The art of engagement


Increasing iWorker engagement is a critical challenge for executives who want to lead their organisations to greater productivity and continued success. But the global workforce is being reshaped by the infusion of new and younger employees. And this means that attracting, engaging and retaining top talent requires new and different strategies.

According to Gallup’s 2013 State of the Global Workplace, the vast majority of workers do not feel engaged at work, and a good number 1 of them actually feel “actively disengaged.”  1

At the same time, the global workforce is growing younger — by 2025, three out of four workers will be from the Millennial generation.2 How do we attract new and better engage all our employees What is it they’re looking for in a company or work environment?


A perfect storm

Shifts in how organisations optimise their workforce may have begun with the downturn in the global economy, but now they’re being driven by dramatic changes in technology (cloud, mobile, Big Data, etc.) and user behaviour (both inside and outside the organisation). And rather than reversing as the economy improves, these trends will continue to evolve and impact the way we do business.

In fact, innovation focused solely on technology has been challenging employees and business’ capacity to change for some time. Digital technology is advancing at an exponential rate while people and business processes adapt in a more linear fashion. This is one reason organisations struggle to cope with increasingly complex, technological ‘solutions’ and take a long time to tap their full potential.

Combined, these trends represent a critical juncture — namely, in how information flows through the enterprise and, more importantly, how it can be put to productive use. If you are to be successful moving forward, optimising information processes will need even greater attention.

Millennials can play a key role

In our perspective, the younger Millennial workstyles are especially unique in terms of acmen1cess to and use of information:

  • Born into a digital environment they are more comfortable with using new technologies;
  • They expect immediate access to information at work, just as they do in their personal transactions;
  • They expect to use the same, smart mobile devices for work and personal life ?and to not be bound to a desk;
  • They rely more significantly on experiential knowledge than on static information acquired through research.


We believe smart managers can capitalise on these differences in pursuit of two fundamental business objectives. First, to help design and adopt more effective information processes. And second, to foster a more innovative organisational culture that attracts and retains top talent.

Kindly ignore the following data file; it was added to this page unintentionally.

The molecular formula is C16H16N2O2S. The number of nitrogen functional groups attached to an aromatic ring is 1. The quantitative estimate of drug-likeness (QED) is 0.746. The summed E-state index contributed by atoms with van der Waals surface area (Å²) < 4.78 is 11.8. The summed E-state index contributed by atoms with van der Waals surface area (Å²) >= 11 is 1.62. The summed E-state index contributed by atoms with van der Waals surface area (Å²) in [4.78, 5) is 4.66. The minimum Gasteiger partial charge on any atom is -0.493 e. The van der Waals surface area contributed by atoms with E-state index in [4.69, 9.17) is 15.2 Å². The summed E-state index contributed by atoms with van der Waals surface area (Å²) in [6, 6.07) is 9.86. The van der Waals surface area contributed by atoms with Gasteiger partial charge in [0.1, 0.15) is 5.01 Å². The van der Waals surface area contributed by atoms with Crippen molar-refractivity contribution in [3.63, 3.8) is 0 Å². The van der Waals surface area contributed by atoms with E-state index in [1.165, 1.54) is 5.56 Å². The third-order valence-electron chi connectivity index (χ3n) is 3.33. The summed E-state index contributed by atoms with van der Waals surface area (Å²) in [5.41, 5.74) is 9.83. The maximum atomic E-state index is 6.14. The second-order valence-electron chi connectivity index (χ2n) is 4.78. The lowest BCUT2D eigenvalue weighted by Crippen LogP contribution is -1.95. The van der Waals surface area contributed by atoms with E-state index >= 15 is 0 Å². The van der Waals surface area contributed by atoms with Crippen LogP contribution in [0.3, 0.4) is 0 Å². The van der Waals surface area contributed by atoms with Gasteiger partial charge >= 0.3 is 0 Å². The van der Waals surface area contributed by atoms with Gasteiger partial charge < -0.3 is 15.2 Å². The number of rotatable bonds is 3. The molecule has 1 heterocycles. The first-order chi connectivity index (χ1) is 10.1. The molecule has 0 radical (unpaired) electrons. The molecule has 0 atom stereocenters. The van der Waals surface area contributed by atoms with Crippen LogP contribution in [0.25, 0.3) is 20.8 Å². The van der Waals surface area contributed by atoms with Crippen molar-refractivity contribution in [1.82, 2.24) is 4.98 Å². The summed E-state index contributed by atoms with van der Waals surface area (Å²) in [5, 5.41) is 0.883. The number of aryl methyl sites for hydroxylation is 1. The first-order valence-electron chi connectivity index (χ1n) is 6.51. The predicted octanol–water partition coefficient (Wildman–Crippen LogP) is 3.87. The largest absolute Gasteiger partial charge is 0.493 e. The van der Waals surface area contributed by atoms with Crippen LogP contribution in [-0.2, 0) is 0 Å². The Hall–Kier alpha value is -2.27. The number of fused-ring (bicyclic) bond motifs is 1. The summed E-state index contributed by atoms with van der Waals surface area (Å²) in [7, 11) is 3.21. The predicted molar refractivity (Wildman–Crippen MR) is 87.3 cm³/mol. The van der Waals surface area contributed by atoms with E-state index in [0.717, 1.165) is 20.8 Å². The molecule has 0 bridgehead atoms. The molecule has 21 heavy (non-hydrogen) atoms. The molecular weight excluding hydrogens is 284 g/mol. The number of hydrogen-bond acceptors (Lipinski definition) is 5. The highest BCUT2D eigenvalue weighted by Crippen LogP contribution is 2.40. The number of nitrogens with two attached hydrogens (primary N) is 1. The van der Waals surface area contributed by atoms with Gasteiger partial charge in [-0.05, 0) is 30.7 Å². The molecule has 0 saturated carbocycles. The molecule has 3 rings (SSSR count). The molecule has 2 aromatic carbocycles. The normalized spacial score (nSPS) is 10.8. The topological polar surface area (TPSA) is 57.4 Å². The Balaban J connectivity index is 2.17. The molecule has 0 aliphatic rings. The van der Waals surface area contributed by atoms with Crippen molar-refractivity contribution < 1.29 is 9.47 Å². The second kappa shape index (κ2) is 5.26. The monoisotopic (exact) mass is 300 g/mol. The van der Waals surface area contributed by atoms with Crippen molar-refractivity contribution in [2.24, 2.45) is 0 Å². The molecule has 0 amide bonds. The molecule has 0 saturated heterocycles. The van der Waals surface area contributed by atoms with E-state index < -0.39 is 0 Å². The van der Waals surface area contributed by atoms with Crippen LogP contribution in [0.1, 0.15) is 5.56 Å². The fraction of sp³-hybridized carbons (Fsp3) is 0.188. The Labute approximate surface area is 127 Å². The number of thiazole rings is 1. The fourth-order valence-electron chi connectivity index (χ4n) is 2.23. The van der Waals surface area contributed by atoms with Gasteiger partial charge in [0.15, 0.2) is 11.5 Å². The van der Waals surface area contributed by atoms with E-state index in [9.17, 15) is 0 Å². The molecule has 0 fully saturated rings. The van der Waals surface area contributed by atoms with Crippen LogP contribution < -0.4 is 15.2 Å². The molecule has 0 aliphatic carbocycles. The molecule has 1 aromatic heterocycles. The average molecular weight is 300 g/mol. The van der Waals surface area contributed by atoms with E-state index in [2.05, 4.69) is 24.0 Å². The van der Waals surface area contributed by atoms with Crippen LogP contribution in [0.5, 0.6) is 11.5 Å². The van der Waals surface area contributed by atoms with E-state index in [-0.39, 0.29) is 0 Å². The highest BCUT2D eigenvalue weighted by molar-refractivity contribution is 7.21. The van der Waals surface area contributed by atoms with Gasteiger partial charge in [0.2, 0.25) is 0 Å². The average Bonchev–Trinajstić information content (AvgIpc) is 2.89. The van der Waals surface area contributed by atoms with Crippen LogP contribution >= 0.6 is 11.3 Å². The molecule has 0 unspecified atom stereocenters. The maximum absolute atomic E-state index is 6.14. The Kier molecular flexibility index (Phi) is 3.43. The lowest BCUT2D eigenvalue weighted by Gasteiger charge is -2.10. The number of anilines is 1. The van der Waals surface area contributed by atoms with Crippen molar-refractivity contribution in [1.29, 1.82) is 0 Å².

Properly encouraged and supported, Millennial input can help you build more productive information processes — processes that help employees, say, serve customers more effectively. This not only yields benefits for specific functions or lines of business, but also helps the organisation as a whole by engaging topperforming employees more deeply and positively.

Tapping the “hidden talent” of Millennials to help optimise business processes acknowledges the genuine complexity of successful technological innovation – the people component and the broader business context. Innovation requires an approach in which the development of new technology is firmly grounded within the context of people who are supposed to us it and the business from the start to finish. Too often, the human context for the latest technology innovation is added as an afterthought.

Benefits across the board

“Millennials want to work for organisations that support innovation. In fact, 78% of Millennials afamilyre influenced by how innovative a company is when deciding if they want to work there, but most say their current employer does not greatly 3 encourage them to think creatively.”3

Engaging and attracting top talent, particularly the analytical talent, you will need to make your organisation more productive and competitive, will continue to be a challenge. More diligently enlisting Millennials to help with designing and implementing better information processes provides twofold benefits: It makes your processes — and, by extension, your business — more innovative and effective; and this, in turn, makes you more attractive to emerging talent.

No one knows your processes better than your employees do. Learn more about how they can help with improvements in ‘Finding productivity right under your nose.’

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